What is a major problem plaguing the world of professional sales training? It’s the time training takes.
Every gung-ho sales rep knows that time spent training is time spent not doing what they do best: selling. So, when the speed of training is the biggest concern of most sales reps, it makes sense that the corporate e-learning trend, microlearning, would appeal to many in corporate sales.
The concept of microlearning involves breaking big training courses into smaller segments. The idea is that if you don’t have enough time to attend a big training course, you’ll probably have time to train in smaller snippets of time. While microlearning might make the process of learning a little less painful (at least compared to monotonous traditional classroom scenarios) the idea that microlearning is faster than traditional learning is an illusion: you’re not really shortening the amount of training time. While microlearning breaks down a two-hour class into fifteen-minute chunks, you still have to do the whole two hours, just not in one sitting.
In fact, the learning process may actually take longer — because the training is broken up into smaller chunks a two-hour lesson can be broken down into fifteen-minute segments spread out over days. This can be tiresome for learners who often lose interest before the training is complete. Such disengagement from the learning approach will result in scrap learning.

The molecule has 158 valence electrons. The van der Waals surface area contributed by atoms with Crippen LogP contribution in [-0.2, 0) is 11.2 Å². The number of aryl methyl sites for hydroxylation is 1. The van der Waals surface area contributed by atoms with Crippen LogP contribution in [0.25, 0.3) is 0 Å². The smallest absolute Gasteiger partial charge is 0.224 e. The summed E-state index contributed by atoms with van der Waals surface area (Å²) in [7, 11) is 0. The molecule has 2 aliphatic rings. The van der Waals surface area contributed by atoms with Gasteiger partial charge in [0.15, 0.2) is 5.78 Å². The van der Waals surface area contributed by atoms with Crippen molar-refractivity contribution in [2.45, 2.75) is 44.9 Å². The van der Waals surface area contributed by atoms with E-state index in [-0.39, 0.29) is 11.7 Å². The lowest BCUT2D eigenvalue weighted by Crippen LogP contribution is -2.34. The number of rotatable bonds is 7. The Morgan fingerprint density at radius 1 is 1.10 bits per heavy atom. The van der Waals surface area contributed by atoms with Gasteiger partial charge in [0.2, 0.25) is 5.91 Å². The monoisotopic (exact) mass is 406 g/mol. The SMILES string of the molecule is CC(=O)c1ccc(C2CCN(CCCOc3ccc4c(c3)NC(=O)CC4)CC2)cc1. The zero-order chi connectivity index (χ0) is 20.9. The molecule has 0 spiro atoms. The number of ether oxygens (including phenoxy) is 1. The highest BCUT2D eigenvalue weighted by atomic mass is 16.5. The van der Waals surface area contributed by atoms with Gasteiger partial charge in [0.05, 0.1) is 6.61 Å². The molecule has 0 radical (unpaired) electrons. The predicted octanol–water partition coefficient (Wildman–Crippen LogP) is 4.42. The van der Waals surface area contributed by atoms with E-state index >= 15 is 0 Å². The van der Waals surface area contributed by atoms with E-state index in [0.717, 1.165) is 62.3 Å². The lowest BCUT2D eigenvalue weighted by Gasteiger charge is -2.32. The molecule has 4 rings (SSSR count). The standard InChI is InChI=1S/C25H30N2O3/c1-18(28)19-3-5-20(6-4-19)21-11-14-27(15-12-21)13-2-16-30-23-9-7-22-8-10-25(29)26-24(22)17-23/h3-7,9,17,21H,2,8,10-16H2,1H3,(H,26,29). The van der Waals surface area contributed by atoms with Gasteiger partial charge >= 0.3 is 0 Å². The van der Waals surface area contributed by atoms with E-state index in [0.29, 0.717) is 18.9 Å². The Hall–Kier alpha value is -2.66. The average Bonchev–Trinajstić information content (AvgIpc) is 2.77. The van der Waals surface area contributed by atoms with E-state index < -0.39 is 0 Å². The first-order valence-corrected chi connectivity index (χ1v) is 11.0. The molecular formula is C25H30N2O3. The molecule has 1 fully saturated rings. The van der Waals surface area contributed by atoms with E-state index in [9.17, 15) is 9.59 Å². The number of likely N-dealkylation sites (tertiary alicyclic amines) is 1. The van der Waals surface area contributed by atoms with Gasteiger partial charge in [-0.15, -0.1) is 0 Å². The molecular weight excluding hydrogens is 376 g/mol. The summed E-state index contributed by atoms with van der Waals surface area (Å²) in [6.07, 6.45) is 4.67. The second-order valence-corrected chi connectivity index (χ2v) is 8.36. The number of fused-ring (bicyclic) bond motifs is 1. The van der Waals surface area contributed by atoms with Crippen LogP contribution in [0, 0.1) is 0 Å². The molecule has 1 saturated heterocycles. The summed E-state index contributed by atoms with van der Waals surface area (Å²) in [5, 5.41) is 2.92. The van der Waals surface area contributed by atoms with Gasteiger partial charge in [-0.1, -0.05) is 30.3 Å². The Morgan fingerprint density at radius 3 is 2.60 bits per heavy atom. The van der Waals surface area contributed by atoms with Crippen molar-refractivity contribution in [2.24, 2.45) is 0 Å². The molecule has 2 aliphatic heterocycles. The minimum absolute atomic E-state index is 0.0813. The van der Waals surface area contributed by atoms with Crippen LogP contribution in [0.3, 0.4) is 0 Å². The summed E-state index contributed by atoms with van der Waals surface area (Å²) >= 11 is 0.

Adaptive Learning Offers a Better Approach for Training Sales Teams
Adaptive Learning doesn’t fall into the traps that microlearning does because the learner sets the pace for the learning. They can do as much or as little of the training as they want or need. Because Adaptive Learning focuses on the tasks the learner struggles with and doesn’t waste time on the areas where the learner is an expert, it still ends up being faster than traditional corporate e-learning but doesn’t sacrifice learner engagement or mastery.
Adaptive Learning also offers an effective counter to learner memory deterioration with its Recharge function, which allows learners to refresh their knowledge without taking too much of their time.
Because Adaptive Learning offers learners the choice of when and for how long to learn, it shares some of microlearning’s better qualities but leaves microlearning behind by being more engaging as learners see that what they are learning can directly benefit their careers.
Do you believe corporate e-learning is broken beyond repair? Read this free ebook to find out how Adaptive Learning is working to change that perception.